This is one of the most wonderful “fine line” sentences I’ve ever seen, and I’ve seen a lot of them—mostly wrong, although not as deliciously wrong as this one.
I don’t know where students (and others, for that matter) get their idea of what the expression “fine line” means. Do they think “fine” in this context means “very nice,” “praiseworthy,” “good”? There’s a really nice line between…? I suppose if that’s what the expression means, then yes, the line between being controversial and not thinking at all is a praiseworthy line: let’s keep those two separate, by all means!
But the expression that actually means that is “bright line,” which in my experience is primarily a British usage, not “fine line.”
A “fine line” is something else entirely, drawing on the meaning “thin, delicate, subtle,” and maybe also drawing a bit on “very precise.” “Fine” hair isn’t “very nice” hair; it’s thin-shafted hair. “Fine” embroidery is precise embroidery using very thin threads. A fine line is a line so narrow, so thin, so slender, as to be almost undetectable, visible only to a precisely discerning eye. That’s the line they sang about in “It’s a thin line between love and hate”: the two have a common edge of passion so similar as to be nearly invisible and easily crossed. Thin line=fine line.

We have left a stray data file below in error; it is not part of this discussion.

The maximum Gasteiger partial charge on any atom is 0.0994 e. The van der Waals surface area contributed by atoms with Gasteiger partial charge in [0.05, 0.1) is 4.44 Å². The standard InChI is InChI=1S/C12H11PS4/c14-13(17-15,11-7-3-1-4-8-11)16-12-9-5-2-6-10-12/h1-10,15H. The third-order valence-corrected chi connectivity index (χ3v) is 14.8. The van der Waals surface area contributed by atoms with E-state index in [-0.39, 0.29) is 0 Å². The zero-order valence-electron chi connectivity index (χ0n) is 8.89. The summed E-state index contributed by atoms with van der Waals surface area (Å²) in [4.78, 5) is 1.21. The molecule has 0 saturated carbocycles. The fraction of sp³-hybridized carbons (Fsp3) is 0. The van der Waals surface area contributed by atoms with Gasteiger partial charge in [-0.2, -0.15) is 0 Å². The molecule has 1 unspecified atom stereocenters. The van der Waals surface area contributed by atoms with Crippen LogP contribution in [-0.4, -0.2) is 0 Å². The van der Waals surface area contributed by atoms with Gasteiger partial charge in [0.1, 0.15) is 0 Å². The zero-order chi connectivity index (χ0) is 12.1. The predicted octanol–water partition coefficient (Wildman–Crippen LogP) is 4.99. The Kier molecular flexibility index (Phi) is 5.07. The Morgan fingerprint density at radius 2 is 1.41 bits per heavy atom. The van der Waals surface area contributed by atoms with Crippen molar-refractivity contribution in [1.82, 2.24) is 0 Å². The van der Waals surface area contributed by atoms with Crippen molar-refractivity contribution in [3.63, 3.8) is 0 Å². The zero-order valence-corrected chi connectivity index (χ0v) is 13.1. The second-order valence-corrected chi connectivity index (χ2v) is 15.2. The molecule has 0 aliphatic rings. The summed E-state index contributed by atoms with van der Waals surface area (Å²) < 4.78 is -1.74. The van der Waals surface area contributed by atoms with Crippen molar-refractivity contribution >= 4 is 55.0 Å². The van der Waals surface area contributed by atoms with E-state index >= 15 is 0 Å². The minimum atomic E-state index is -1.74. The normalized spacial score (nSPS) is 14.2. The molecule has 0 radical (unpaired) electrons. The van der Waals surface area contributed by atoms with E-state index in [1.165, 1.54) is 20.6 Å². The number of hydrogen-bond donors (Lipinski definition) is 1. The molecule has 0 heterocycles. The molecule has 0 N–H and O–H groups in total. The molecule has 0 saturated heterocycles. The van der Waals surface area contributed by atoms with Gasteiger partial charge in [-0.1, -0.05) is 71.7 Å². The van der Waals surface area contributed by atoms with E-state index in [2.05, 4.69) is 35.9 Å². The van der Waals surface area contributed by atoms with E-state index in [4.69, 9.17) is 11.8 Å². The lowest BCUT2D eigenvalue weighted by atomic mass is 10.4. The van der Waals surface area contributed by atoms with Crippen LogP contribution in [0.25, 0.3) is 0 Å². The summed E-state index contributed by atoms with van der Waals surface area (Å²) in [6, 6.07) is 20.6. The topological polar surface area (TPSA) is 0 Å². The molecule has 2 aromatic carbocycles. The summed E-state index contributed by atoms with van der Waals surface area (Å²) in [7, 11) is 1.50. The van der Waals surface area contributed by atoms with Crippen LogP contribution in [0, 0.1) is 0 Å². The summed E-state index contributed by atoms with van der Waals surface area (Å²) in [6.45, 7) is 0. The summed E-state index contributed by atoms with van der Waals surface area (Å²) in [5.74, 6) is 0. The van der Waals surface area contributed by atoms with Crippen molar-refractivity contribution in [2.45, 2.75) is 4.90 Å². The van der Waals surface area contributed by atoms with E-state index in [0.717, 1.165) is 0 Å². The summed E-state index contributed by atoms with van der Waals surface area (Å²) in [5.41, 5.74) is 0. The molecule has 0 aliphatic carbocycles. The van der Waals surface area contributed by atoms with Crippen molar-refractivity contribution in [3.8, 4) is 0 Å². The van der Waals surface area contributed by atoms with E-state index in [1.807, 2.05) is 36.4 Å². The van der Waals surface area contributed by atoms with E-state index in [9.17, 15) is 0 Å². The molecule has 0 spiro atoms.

So, if my student had meant what she wrote, she would have been observing that the difference between, or dividing line between, being controversial and not thinking at all is so slim as to be virtually invisible.
Well, if the current batch of political candidates and their backers is any indication, maybe my student was right after all on this one.
But in the general world, I like to think there’s quite a difference between having controversial thoughts and having no thoughts.
Keep an eye out for those “fine lines” (and I don’t mean the wrinkles there are creams for): I’ll bet you’ll be surprised at where people think they can be drawn.